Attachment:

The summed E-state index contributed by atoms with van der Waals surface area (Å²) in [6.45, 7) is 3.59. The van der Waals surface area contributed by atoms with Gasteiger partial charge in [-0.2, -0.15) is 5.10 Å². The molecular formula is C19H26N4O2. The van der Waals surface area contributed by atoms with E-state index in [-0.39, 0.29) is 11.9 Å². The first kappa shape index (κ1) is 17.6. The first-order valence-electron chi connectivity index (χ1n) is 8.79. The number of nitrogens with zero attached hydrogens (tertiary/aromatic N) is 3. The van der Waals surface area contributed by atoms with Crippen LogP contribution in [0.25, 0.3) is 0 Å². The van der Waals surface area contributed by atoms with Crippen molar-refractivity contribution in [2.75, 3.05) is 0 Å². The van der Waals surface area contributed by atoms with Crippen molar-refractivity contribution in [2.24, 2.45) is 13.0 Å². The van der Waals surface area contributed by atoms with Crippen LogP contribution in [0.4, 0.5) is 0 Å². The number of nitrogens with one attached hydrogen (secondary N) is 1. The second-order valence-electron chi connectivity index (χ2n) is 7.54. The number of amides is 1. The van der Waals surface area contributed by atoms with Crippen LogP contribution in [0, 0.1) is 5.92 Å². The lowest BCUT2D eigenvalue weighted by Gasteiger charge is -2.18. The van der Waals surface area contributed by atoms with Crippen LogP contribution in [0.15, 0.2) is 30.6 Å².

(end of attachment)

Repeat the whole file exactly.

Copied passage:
The summed E-state index contributed by atoms with van der Waals surface area (Å²) in [6.45, 7) is 3.59. The van der Waals surface area contributed by atoms with Gasteiger partial charge in [-0.2, -0.15) is 5.10 Å². The molecular formula is C19H26N4O2. The van der Waals surface area contributed by atoms with E-state index in [-0.39, 0.29) is 11.9 Å². The first kappa shape index (κ1) is 17.6. The first-order valence-electron chi connectivity index (χ1n) is 8.79. The number of nitrogens with zero attached hydrogens (tertiary/aromatic N) is 3. The van der Waals surface area contributed by atoms with Crippen LogP contribution in [0.25, 0.3) is 0 Å². The van der Waals surface area contributed by atoms with Crippen molar-refractivity contribution in [2.75, 3.05) is 0 Å². The van der Waals surface area contributed by atoms with Crippen molar-refractivity contribution in [2.24, 2.45) is 13.0 Å². The van der Waals surface area contributed by atoms with Crippen LogP contribution in [0.4, 0.5) is 0 Å². The number of nitrogens with one attached hydrogen (secondary N) is 1. The second-order valence-electron chi connectivity index (χ2n) is 7.54. The number of amides is 1. The van der Waals surface area contributed by atoms with Crippen LogP contribution in [0, 0.1) is 5.92 Å². The lowest BCUT2D eigenvalue weighted by Gasteiger charge is -2.18. The van der Waals surface area contributed by atoms with Crippen LogP contribution in [0.15, 0.2) is 30.6 Å².